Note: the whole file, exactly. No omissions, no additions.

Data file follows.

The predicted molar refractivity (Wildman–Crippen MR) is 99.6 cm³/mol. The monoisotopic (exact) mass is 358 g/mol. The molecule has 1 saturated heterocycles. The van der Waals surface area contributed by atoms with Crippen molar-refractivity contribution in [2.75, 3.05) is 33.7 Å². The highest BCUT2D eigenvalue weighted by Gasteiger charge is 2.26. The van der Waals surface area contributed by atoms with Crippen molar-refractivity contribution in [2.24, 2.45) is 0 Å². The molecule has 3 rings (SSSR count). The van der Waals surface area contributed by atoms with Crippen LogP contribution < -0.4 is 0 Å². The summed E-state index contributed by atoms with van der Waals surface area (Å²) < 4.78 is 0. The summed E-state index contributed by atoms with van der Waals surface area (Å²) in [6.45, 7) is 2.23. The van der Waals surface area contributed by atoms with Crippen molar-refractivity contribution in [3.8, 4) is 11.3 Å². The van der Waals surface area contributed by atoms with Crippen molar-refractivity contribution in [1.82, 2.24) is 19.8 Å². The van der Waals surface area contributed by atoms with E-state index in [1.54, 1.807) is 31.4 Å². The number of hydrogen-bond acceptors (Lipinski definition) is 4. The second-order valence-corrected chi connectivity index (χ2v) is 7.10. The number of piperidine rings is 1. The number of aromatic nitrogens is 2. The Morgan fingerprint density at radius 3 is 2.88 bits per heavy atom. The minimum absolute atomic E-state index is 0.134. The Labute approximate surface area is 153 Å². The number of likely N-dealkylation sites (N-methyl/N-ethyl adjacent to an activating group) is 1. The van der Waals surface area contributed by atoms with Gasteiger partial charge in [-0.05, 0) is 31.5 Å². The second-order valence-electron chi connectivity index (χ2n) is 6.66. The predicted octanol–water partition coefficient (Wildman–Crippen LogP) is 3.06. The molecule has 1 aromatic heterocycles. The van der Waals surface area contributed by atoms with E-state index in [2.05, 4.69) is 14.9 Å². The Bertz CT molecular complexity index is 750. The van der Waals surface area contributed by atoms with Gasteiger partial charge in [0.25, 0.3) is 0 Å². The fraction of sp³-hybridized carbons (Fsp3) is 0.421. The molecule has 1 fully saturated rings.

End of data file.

The predicted molar refractivity (Wildman–Crippen MR) is 99.6 cm³/mol. The monoisotopic (exact) mass is 358 g/mol. The molecule has 1 saturated heterocycles. The van der Waals surface area contributed by atoms with Crippen molar-refractivity contribution in [2.75, 3.05) is 33.7 Å². The highest BCUT2D eigenvalue weighted by Gasteiger charge is 2.26. The van der Waals surface area contributed by atoms with Crippen molar-refractivity contribution in [2.24, 2.45) is 0 Å². The molecule has 3 rings (SSSR count). The van der Waals surface area contributed by atoms with Crippen LogP contribution < -0.4 is 0 Å². The summed E-state index contributed by atoms with van der Waals surface area (Å²) < 4.78 is 0. The summed E-state index contributed by atoms with van der Waals surface area (Å²) in [6.45, 7) is 2.23. The van der Waals surface area contributed by atoms with Crippen molar-refractivity contribution in [3.8, 4) is 11.3 Å². The van der Waals surface area contributed by atoms with Crippen molar-refractivity contribution in [1.82, 2.24) is 19.8 Å². The van der Waals surface area contributed by atoms with E-state index in [1.54, 1.807) is 31.4 Å². The number of hydrogen-bond acceptors (Lipinski definition) is 4. The second-order valence-corrected chi connectivity index (χ2v) is 7.10. The number of piperidine rings is 1. The number of aromatic nitrogens is 2. The Morgan fingerprint density at radius 3 is 2.88 bits per heavy atom. The minimum absolute atomic E-state index is 0.134. The Labute approximate surface area is 153 Å². The number of likely N-dealkylation sites (N-methyl/N-ethyl adjacent to an activating group) is 1. The van der Waals surface area contributed by atoms with Gasteiger partial charge in [-0.05, 0) is 31.5 Å². The second-order valence-electron chi connectivity index (χ2n) is 6.66. The predicted octanol–water partition coefficient (Wildman–Crippen LogP) is 3.06. The molecule has 1 aromatic heterocycles. The van der Waals surface area contributed by atoms with E-state index in [2.05, 4.69) is 14.9 Å². The Bertz CT molecular complexity index is 750. The van der Waals surface area contributed by atoms with Gasteiger partial charge in [0.25, 0.3) is 0 Å². The fraction of sp³-hybridized carbons (Fsp3) is 0.421. The molecule has 1 fully saturated rings.